New Kuwaiti Minister Shuns The Hijab

Nouriya al-Sabeeh became the second female minister in Kuwait history, after Maasuma al-Mubarak’s appointment followed the May 2005 grant of full political rights to women. Today al-Sabeeh became the first to forgo a head cover, causing consternation among the men of Kuwait’s parliament:

Kuwait’s new Education Minister Nouriya Al-Sabeeh took the oath in Parliament yesterday amid protests by some lawmakers that she was not wearing a head cover or hijab.
As Sabeeh began reading the oath, MP Daifallah Buramia, supported by a few others, shouted out that she should not be sworn in unless she complied with Islamic regulations.
“She should not be allowed to take the oath without complying with Sharia regulations,” Buramia shouted as Speaker Jassem Al-Khorafi refused to allow him access to the microphone. …
Sabeeh appeared unbothered as she completed taking the oath to applause from some 50 women supporters in the public gallery, most of whom were not wearing the hijab either.
However, most of the Islamist and tribal MPs, who control the 50-seat house, did not join the protest. Nasser Al-Sanae, an Islamist MP, played down the importance of the incident. “This issue is no problem for the government. These are individual opinions. It is her own decision,” he said after the assembly was dissolved.

During and after our liberation of Kuwait, Americans pointed out that Kuwait hardly qualified as a democracy. Its women had no suffrage, and the conservative Islam practiced by the emirate contrasted with our professed intentions of freeing the Kuwaitis, except in the narrow context of freeing them from Saddam Hussein. The Bush (41) administration countered that by claiming engagement would bring the best results of reform.
It took a while, but we have begun to see the fruits of that policy. Kuwait has not only allowed women to vote, but has seen two women take ministerial roles in the government. With Sabeeh’s example, women now have the ability to determine whether to wear the traditional garments of Arabic Islam or to adopt more moderate dress instead. And even though the uncovered head of Sabeeh generated yells in Parliament, it also generated even more calls for individual choice and freedom.
Liberty sometimes needs time to find root in a nation. The Kuwaitis have taken a while to reach this point along their development, but the momentum is on the side of freedom, and in a peaceful transition. It couldn’t have happened under the thumb of Saddam, and it couldn’t have happened without Western engagement and the gentle pressure of three American administrations.

11 thoughts on “New Kuwaiti Minister Shuns The Hijab”

  1. Wow, now this is a woman I can admire and hold high as an example of ‘breaking the glass ceiling’.
    If only American feminists would stop refighting the same retread battles already won decades ago here at home and take their well-tooled women’s rights machine to those who need it most.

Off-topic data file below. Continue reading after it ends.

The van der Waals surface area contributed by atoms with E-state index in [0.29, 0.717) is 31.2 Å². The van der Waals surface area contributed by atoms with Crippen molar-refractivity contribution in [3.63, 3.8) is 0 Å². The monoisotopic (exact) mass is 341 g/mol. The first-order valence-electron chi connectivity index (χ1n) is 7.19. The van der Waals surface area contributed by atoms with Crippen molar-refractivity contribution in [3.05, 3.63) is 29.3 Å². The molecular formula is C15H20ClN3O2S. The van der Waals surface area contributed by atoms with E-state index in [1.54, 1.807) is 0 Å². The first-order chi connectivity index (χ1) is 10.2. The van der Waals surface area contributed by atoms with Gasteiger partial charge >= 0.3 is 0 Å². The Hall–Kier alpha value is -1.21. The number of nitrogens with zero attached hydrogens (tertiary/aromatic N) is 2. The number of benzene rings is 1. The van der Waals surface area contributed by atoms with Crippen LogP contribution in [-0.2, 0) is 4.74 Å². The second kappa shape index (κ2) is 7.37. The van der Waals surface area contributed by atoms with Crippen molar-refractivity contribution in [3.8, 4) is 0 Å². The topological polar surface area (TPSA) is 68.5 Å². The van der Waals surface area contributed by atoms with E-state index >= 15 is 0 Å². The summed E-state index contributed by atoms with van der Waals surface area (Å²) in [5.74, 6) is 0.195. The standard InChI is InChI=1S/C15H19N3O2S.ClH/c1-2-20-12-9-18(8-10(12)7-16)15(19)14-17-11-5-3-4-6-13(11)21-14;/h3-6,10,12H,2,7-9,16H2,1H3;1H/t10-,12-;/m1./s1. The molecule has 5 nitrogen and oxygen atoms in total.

2. Kuwait is one of the more liberal countries in that area of the world. Having spent 3 months there in 2001 (before 9/11,) I can assure you that’s the case. There’s a rather
    Westernized mall downtown. The women and girls I saw there dressed almost in skimpier clothing than girls in American malls do. Yes, some women wore Islamic dress, even including the all-covered-in-black routine, but they were a minority.
    Also, the cable we got on base was provided by the Kuwaitis, which in turn was bought from the Europeans. I’m sure many of you are aware of the differences between European and American TV. Although they did censor the word “God” from movies and TV shows, nothing else was censored.

  3. So when Pelosi comes back from Syria dressed in a $10,000 designer Burkha and a member of Assad’s little harem, it will present an opportunity.
    Can we trade Pelosi and a few sheep over to Kuwait, in exchange for Nouriya Al-Sabeeh?

  4. When I saw this story I was encouraged – America can nudge people towards reforms but the real work is up to people like this woman. It’s absolutely a positive development. Then I saw the photo of Nancy Pelosi wearing a head covering in Damascus (photo on Drudge).
    I-yi-yi-yi. What to say … there are too many appropriate adjectives for her.

  5. C’mon Cannoli, Pelosi should be encouraged – maybe we can get her to wear a bag over her head when she gets back.
    . . . because of religious sensibilities. I don’t like using the Lord’s name in vain, which unfortunately happens whenever I see depictions of her ugly, stupid, traitor face.

  6. Nodonkey, I’ll bet you would look good in a burkha. Must be fun to hurl insults like you do. Takes a real man to do that. Growup.

  7. Picture, Thousand Words, Etc.

    Just click. Related photo here. Update: “Feminist in the US, Subservient in Syria”. Exactly. More: Meanwhile, in stark contrast, “New Kuwaiti Minister Shuns The Hijab”, Ed Morrissey writes….

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